excellent AMC group gearbox separate from the engine.
Here is Hopwood describing the conditions for testing the new engine: “The biggest headache turned out to be the dynamometer which was used for testing purposes. This equipment, which is a means of running engines under all degrees of power output, was so antiquated and worn out that during extended runs of power testing, oil and water would leak out in such copious quantities that it formed a sizeable river across the shop floor and in Aston Street. (Editor’s note: This was in Birmingham city center). We had many complaints from passers-by and indeed the police were alerted but I posted a laborer outside the works at this point and he did what he could, on a continuous basis, with a large broom.”
And this from one of the world’s great motorcycle factories.
The first Dominator was shoe-horned into the factory’s existing chassis from the single-cylinder range. This was not as bad as it seems at face value because one of the great attractions of the small, light, Parallel Twin engines for the British motorcycle industry is that they could be squeezed into existing cycle parts with minimal new investment.
The new Dominator wasn’t a world beater but neither was it a mile off target. Triumph’s Speed Twin apart, it was, depending on one’s point of view, as good – or bad – as the rest of the British motorcycle industry’s offerings at the time.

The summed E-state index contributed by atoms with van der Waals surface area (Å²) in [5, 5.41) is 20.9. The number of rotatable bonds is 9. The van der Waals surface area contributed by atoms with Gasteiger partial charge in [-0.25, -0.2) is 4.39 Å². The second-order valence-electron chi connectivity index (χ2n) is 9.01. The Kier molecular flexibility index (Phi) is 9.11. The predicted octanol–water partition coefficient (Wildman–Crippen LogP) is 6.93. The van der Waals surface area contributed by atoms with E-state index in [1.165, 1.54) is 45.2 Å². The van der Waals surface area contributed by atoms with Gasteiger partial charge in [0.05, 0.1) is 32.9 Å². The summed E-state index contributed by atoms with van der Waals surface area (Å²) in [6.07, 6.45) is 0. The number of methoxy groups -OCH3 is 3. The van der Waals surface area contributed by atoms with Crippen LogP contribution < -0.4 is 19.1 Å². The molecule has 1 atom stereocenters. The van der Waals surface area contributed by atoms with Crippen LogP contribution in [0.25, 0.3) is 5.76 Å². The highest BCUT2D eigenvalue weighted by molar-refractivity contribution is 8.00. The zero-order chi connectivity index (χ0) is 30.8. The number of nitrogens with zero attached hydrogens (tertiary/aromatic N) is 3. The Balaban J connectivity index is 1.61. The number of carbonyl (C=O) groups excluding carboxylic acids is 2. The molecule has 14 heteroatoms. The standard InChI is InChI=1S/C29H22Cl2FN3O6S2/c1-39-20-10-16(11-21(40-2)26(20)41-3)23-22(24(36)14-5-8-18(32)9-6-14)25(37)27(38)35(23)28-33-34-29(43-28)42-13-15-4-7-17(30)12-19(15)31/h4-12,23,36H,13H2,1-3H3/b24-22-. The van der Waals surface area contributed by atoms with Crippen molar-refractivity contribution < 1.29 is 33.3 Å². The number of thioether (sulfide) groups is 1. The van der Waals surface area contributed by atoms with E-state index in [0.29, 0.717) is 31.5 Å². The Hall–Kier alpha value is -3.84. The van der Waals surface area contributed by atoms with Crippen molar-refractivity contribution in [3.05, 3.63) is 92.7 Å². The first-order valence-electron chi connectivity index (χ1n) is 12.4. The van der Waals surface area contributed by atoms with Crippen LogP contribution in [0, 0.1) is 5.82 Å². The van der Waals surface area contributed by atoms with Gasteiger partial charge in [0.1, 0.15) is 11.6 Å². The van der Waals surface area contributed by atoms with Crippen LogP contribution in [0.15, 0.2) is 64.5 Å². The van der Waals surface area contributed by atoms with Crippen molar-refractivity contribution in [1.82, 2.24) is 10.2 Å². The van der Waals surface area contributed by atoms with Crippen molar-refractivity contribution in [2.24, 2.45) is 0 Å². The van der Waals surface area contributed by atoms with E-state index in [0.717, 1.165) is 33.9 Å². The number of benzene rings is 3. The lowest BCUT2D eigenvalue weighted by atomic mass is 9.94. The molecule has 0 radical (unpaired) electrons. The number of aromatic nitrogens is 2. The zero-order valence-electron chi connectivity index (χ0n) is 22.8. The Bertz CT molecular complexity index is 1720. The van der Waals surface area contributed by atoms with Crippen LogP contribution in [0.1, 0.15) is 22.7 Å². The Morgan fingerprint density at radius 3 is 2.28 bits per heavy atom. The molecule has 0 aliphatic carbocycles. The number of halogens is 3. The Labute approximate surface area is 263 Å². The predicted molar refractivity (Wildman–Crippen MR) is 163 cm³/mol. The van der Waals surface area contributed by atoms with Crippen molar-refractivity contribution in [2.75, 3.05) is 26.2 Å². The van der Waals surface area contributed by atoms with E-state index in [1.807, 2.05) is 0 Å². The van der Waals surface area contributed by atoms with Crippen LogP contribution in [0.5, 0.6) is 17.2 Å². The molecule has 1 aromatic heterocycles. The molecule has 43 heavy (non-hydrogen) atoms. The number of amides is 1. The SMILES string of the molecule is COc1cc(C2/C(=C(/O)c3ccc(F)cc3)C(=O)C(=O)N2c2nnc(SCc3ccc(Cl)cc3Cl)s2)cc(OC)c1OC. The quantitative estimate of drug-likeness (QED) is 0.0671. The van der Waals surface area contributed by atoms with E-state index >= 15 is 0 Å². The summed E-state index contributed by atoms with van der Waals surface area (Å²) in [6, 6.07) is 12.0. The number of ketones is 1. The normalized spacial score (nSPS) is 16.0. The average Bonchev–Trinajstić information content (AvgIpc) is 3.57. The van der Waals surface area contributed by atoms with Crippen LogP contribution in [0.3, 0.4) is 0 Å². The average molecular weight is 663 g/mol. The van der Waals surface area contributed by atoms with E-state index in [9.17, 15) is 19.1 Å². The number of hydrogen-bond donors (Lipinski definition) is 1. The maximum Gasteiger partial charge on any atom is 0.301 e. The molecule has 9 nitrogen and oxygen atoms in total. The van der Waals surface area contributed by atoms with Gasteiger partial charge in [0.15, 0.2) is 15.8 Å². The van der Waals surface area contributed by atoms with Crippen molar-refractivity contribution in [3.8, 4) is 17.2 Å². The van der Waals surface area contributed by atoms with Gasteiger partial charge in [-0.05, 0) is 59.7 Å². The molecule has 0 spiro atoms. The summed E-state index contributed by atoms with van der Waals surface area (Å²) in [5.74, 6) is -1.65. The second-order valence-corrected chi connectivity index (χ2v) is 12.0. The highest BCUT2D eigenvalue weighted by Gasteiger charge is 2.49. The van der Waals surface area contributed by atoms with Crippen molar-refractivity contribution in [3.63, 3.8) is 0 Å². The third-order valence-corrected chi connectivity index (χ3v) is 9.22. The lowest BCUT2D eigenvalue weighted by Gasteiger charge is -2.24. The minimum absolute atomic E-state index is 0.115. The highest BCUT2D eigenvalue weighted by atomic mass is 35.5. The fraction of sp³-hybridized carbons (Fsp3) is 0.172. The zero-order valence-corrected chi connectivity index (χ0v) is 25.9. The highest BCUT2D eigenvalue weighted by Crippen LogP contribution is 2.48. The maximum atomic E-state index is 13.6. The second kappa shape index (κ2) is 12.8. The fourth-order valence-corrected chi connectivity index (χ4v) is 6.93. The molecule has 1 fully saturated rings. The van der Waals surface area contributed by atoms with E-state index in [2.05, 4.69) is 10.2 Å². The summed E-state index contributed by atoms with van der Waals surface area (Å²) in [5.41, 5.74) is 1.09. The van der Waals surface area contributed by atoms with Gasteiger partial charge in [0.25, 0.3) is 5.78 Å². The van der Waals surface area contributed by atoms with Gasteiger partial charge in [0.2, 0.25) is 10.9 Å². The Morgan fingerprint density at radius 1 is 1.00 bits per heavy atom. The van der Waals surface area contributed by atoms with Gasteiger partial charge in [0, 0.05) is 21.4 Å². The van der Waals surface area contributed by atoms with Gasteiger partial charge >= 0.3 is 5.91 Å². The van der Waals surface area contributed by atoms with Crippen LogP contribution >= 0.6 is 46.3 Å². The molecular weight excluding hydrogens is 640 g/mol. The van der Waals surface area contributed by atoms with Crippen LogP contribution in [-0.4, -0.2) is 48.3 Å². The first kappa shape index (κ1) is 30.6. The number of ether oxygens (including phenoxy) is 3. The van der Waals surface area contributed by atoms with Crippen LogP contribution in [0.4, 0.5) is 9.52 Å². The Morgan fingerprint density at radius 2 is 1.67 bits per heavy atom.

However some motorcycling God, sat in the Mount Olympus garage, was about to give Norton a golden hand-out.
By 1947, rear suspension was essential for all motorcycles – before the Second World War the vast majority of motorcycles had rigid rear ends – and Norton’s “Garden Gate” frame was dire. In Northern Ireland, Rex and Cromie McCandless had developed an all new, full duplex frame to house Norton’s Manx engine. This became the legendary “Featherbed” frame which was to be such a life-line for the cash-strapped Norton factory.
The story of the “Featherbed” is a fascinating one, riddled with factory politics and racial affiliations but, suffice to say within the context of this article, the frame had to be so tall and wide as to accommodate Norton’s Manx engine and this meant that many other powerplants slotted into it easily too.
There are fierce debates regarding the qualities of the “Featherbed” but for absolute certain it was vastly better than the “Garden Gate” chassis it replaced. The first advantage was that it required no more than backyard engineering to get the new frame to accept the Dominator engine. Added to this was the marketing spin-off from Norton’s successful racing program which used the same frame.
A simple twin leading shoe conversion to the front brake gives excellent braking in modern road conditions.
So the Dominator continued to sell, albeit only in small numbers because this is all that Norton could produce, until the late 1950s and post-war “Modernism” was sweeping the world.
Led by America, a veritable avalanche of social change was under way. Washing machines, fridges, vacuum cleaners and teenagers were no longer the exclusive domain of the rich but, for better or worse, were to become part of everyone’s life.
And all the motorcycle manufacturers thought that riders wanted sleek, “modern” Buck Rogers’ fantasy machines where exciting, unknowable, things happened hidden beneath sleek steel skins. The truth was that they didn’t, but this simple fact was not acceptable to the marketing men in their nylon suits.